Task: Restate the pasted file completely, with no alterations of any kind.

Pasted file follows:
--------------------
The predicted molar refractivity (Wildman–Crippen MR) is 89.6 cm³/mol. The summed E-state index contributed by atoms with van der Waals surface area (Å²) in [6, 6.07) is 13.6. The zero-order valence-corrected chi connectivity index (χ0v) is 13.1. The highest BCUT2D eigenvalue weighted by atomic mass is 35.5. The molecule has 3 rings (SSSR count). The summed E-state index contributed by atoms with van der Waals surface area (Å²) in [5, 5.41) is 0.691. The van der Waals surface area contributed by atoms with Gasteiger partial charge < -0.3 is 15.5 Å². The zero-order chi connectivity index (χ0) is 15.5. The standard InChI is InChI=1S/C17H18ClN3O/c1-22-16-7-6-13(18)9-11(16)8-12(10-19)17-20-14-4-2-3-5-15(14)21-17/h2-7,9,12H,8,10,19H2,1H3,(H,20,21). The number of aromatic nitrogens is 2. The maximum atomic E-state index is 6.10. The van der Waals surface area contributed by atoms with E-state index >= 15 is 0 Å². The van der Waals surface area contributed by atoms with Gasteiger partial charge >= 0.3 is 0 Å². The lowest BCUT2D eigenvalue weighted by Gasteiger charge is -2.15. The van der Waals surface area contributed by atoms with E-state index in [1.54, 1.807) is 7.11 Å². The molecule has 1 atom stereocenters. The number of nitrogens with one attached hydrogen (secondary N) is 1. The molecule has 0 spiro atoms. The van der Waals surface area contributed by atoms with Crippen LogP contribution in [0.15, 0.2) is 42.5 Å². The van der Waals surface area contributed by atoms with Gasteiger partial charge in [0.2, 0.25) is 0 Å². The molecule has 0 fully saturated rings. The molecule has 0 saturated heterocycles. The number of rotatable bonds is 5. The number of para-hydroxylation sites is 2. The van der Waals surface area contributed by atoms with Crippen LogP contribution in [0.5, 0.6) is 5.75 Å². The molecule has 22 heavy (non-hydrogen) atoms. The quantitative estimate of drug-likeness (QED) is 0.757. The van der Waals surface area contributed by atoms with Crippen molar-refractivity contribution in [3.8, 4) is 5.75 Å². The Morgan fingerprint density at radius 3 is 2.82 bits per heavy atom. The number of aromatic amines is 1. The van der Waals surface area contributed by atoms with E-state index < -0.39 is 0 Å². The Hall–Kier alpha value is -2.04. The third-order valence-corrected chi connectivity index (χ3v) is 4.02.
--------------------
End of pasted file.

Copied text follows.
The predicted molar refractivity (Wildman–Crippen MR) is 89.6 cm³/mol. The summed E-state index contributed by atoms with van der Waals surface area (Å²) in [6, 6.07) is 13.6. The zero-order valence-corrected chi connectivity index (χ0v) is 13.1. The highest BCUT2D eigenvalue weighted by atomic mass is 35.5. The molecule has 3 rings (SSSR count). The summed E-state index contributed by atoms with van der Waals surface area (Å²) in [5, 5.41) is 0.691. The van der Waals surface area contributed by atoms with Gasteiger partial charge < -0.3 is 15.5 Å². The zero-order chi connectivity index (χ0) is 15.5. The standard InChI is InChI=1S/C17H18ClN3O/c1-22-16-7-6-13(18)9-11(16)8-12(10-19)17-20-14-4-2-3-5-15(14)21-17/h2-7,9,12H,8,10,19H2,1H3,(H,20,21). The number of aromatic nitrogens is 2. The maximum atomic E-state index is 6.10. The van der Waals surface area contributed by atoms with E-state index >= 15 is 0 Å². The van der Waals surface area contributed by atoms with Gasteiger partial charge >= 0.3 is 0 Å². The lowest BCUT2D eigenvalue weighted by Gasteiger charge is -2.15. The van der Waals surface area contributed by atoms with E-state index in [1.54, 1.807) is 7.11 Å². The molecule has 1 atom stereocenters. The number of nitrogens with one attached hydrogen (secondary N) is 1. The molecule has 0 spiro atoms. The van der Waals surface area contributed by atoms with Crippen LogP contribution in [0.15, 0.2) is 42.5 Å². The van der Waals surface area contributed by atoms with Gasteiger partial charge in [0.2, 0.25) is 0 Å². The molecule has 0 fully saturated rings. The molecule has 0 saturated heterocycles. The number of rotatable bonds is 5. The number of para-hydroxylation sites is 2. The van der Waals surface area contributed by atoms with Crippen LogP contribution in [0.5, 0.6) is 5.75 Å². The molecule has 22 heavy (non-hydrogen) atoms. The quantitative estimate of drug-likeness (QED) is 0.757. The van der Waals surface area contributed by atoms with Crippen molar-refractivity contribution in [3.8, 4) is 5.75 Å². The Morgan fingerprint density at radius 3 is 2.82 bits per heavy atom. The number of aromatic amines is 1. The van der Waals surface area contributed by atoms with E-state index < -0.39 is 0 Å². The Hall–Kier alpha value is -2.04. The third-order valence-corrected chi connectivity index (χ3v) is 4.02.